Non-Tax payer Mid-Level Exception: This exception may be split and given to multiple players. It may be used for contracts up to four years in length. Signing a player to a multi-year contract does not affect a team's ability to use this exception every year — for example, a team can use this exception to sign a player to a four-year contract, and use it again the following year to sign another player.

Bi-Annual Exception: It cannot be used if the team has already used the Taxpayer Mid-Level Exception or the Room Mid-Level exception (the Nuggets are neither). The exception may not be used two years in a row. It may be split and given to more than one player, and can be used to sign players for up to two years.

What about sign-and-trades?

Now, the number one item I've heard Nuggets fans talking about is "sign-and-trade" – can the Nuggets do a sign-and-trade? Yes. Check this out from Larry Coon aka Salary Cap Guru:

Question: Coon, love your work. Lakers above luxury tax, can’t sign and trade Dwight anymore right? So, what is the rumbling of Dwight interested with Warriors, Dwight as to accept mid level with them?

  • Larry Coon

    Teams above the apron (the point $4 million above the luxury tax line) can’t RECEIVE a player who is signed-and-traded, but they can send a player away in a sign-and-trade. So the Lakers CAN do a sign-and-trade with Dwight if they (and Dwight, and the other team) want to.

    I’m not hearing anything from Dwight’s end saying that he has any interest in the Warriors. I may be wrong (Dwight certainly hasn’t divulged his plans to me), but this could just be speculation. But there’s no way that Dwight will accept a mid-level salary next year.

The Nuggets can also use the veteran’s minimum to sign free agents, but again with such limited roster room – I don’t see the Nuggets needing to add a Melvin Ely or Malik “Tacos” Allen.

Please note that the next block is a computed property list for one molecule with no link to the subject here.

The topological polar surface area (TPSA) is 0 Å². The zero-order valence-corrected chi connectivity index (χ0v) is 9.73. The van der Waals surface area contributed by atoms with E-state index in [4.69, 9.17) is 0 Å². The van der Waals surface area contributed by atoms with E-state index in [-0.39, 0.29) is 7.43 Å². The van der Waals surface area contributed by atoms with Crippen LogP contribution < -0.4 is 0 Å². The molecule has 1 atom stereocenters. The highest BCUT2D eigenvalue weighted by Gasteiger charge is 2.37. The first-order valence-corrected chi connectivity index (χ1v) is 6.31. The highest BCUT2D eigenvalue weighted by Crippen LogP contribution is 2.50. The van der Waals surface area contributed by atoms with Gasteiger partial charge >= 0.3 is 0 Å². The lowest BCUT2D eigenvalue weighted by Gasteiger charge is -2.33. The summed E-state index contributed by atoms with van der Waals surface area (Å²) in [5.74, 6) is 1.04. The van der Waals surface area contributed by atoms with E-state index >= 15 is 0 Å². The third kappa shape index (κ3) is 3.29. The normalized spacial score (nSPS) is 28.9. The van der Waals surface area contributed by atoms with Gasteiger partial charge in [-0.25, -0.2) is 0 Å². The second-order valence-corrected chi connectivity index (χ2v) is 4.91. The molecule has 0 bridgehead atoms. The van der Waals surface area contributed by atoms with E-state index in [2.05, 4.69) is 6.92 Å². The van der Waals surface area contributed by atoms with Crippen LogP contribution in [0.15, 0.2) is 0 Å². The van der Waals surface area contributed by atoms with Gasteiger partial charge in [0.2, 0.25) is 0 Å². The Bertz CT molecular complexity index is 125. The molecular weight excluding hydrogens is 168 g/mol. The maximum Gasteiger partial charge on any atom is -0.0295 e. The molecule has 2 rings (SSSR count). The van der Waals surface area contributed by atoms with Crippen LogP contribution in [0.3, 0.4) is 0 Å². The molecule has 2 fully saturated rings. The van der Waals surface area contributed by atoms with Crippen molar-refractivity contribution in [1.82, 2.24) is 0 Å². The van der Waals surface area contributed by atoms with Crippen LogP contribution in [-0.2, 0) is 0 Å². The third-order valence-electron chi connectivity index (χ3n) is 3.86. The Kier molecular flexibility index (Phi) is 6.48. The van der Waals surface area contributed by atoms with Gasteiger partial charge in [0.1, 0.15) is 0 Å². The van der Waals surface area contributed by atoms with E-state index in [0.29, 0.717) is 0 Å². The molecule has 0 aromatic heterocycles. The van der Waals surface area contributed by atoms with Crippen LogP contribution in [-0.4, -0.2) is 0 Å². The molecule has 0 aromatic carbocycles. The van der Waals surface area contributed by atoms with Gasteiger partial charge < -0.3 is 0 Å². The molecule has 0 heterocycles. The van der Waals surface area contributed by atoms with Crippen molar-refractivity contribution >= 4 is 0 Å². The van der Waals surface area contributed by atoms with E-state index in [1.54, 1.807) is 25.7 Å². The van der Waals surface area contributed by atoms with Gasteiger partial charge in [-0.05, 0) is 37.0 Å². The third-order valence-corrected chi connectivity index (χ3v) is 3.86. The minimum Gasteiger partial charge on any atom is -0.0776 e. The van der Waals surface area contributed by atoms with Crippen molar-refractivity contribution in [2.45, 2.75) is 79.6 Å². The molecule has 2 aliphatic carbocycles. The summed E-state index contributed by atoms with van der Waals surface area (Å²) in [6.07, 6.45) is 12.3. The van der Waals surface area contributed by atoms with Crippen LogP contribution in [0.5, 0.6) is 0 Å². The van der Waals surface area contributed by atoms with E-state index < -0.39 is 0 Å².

So, with the information above – it would be very difficult for the Nuggets to sign guys like Al Jefferson, Josh Smith, Monta Ellis, Jarrett Jack, or J.J. Redick – even if Andre Iguodala is not re-signed. The reason the Nuggets can throw big money at Iguodala is because they have his Bird Rights.

The Nuggets could perhaps get a player to sign for the MLE, but the guys on the paragraph above will likely command more on the open market than $5.15 million per season. In order to obtain any of the guys above, the Nuggets would likely have to complete a sign-and-trade with the former team agreeing to take back some of what the Nuggets would be willing to part with.

Happy free agent hunting …

Old team
New team New deal
Mike Dunleavy Bucks Bulls 2 yr, $6M
J.J. Redick Bucks Clippers 4 yr $27M
Monta Ellis Bucks
Nick Young 76ers
Kyle Korver Hawks Hawks 4 yr, $24M
Gary Neal Spurs
Manu Ginobili Spurs Spurs 2 yr $14M
Marco Belinelli Bulls Spurs 2 yr, $6M
Mo Williams Jazz
Kevin Martin Thunder Wolves 4 yr $28M
Wayne Ellington Cavaliers
J.R. Smith Knicks Knicks 4 yr $24M
Chris Copeland Knicks
Martell Webster Wizards Wizards 4 yr $22M
Jarrett Jack Warriors
Tony Allen Grizzlies Grizzlies 4 yr $20M
Dorell Wright 76ers
O.J. Mayo Mavericks
Carlos Delfino Rockets
Matt Barnes Clippers
Corey Brewer Nuggets
Andre Iguodala Nuggets